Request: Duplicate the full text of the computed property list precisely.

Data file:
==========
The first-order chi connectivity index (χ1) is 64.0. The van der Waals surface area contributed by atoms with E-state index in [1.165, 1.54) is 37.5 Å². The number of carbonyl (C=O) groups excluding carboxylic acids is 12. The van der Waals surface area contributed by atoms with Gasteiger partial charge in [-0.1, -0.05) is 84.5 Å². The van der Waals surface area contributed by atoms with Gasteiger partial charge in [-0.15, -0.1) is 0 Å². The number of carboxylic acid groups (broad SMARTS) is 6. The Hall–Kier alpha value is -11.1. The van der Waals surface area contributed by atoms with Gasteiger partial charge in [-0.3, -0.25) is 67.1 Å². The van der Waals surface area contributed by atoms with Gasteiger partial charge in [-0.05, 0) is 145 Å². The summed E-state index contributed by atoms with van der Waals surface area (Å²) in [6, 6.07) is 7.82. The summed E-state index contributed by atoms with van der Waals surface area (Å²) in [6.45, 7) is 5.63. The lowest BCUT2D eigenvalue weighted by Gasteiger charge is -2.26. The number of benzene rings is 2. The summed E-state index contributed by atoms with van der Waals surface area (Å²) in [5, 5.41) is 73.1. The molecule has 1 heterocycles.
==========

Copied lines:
The first-order chi connectivity index (χ1) is 64.0. The van der Waals surface area contributed by atoms with E-state index in [1.165, 1.54) is 37.5 Å². The number of carbonyl (C=O) groups excluding carboxylic acids is 12. The van der Waals surface area contributed by atoms with Gasteiger partial charge in [-0.1, -0.05) is 84.5 Å². The van der Waals surface area contributed by atoms with Gasteiger partial charge in [-0.15, -0.1) is 0 Å². The number of carboxylic acid groups (broad SMARTS) is 6. The Hall–Kier alpha value is -11.1. The van der Waals surface area contributed by atoms with Gasteiger partial charge in [-0.3, -0.25) is 67.1 Å². The van der Waals surface area contributed by atoms with Gasteiger partial charge in [-0.05, 0) is 145 Å². The summed E-state index contributed by atoms with van der Waals surface area (Å²) in [6, 6.07) is 7.82. The summed E-state index contributed by atoms with van der Waals surface area (Å²) in [6.45, 7) is 5.63. The lowest BCUT2D eigenvalue weighted by Gasteiger charge is -2.26. The number of benzene rings is 2. The summed E-state index contributed by atoms with van der Waals surface area (Å²) in [5, 5.41) is 73.1. The molecule has 1 heterocycles.